I know that the Melbourne Festival has been the epicentre of the universe lately, but a couple of things have banked up while I've been hobnobbing with Merce and the lads. (Wowee, was that good; but I think I'll wait for Program B before I write anything). So this is a bit of a catch-up post.
Yesterday in the comments, Julian Meyrick denied rumours that his departure from the MTC was impelled by anger. If he wasn't cross before, he sure is now: he took the opportunity to have a few swings at the critical culture and, in particular, blogging.
Over the last two years especially, I have watched with dismay as the tone of local crits has increasingly muddled subjective response and dispassionate analysis. Like the judges in Australian Idol, reviewers seem less concerned to address work presented than to trial aberrant, at times bizarre sets of personal predilections. This is particularly true of blog coverage which, in its looseness and lack of protocol, ignores context, embraces personal comment, and makes frequent use of strong, vilificatory language.
Good to see the MTC at last getting into the commentary mix. For my part, this protocol-free, aberrant blogger hopes that a careful read of her reviews will reveal plenty of context and dispassionate analysis. (Even the odd positive review of MTC productions.) Meyrick also tells me rather startlingly that I inspire fear and dread. "Is that what you want?" he asks me. "For artists to be afraid of you?" Well, of course not: TN is really a fluffy little bunny with a heart of butter. But my motto is "without fear or favour", and that can sometimes get a little sticky with even the nicest people.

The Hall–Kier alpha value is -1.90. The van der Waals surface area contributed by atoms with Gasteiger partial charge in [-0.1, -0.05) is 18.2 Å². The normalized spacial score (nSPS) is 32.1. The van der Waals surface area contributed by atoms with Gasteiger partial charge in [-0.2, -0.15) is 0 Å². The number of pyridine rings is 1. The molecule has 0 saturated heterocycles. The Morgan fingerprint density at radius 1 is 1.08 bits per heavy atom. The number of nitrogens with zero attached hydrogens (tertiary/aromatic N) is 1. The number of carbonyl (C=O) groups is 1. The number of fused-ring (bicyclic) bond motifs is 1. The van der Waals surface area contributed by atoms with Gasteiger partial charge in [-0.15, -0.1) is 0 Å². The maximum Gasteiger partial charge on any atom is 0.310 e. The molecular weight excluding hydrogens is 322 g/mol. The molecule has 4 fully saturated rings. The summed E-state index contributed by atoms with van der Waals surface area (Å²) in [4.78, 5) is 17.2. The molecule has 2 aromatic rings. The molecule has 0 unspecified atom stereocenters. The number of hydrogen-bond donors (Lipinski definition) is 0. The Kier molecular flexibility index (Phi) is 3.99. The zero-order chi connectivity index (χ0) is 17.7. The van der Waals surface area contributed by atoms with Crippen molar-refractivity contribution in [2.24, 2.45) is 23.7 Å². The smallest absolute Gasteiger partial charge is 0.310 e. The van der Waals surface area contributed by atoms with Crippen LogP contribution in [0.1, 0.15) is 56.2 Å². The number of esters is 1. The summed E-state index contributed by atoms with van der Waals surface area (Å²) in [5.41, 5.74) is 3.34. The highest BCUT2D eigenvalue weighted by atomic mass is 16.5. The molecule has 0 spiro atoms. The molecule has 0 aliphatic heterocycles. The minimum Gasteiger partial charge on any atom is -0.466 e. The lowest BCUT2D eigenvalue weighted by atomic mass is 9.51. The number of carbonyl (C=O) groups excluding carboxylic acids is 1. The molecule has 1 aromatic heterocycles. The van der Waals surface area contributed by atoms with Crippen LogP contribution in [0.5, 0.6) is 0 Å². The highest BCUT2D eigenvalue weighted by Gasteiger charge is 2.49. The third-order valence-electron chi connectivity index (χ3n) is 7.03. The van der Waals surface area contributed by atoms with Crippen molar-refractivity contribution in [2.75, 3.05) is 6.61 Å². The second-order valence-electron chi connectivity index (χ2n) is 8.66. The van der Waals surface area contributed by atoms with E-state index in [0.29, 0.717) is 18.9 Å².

Meanwhile, the National Library has asked to include TN in its Pandora Archive, an ongoing project to archive electronic documents of "social, political, cultural, religious, scientific or economic significance and relevance to Australia", so all this can be recorded for a deeply puzzled posterity.
Finally, Matt Clayfield at Esoteric Rabbit finds himself wishing audiences would spontaneously combust, and adds a few handy hints on protocol himself. They must have read his post, because last night's audience was very well-behaved, at least where I was sitting. Not a whisper of German Death Metal. And further afield (har har), Andrew Field addresses the faux Us v Them dichotomies of experimental v legitimate, mainstream v fringe (pick your poison) in an interesting post taking to task the reviews of Michael Billington.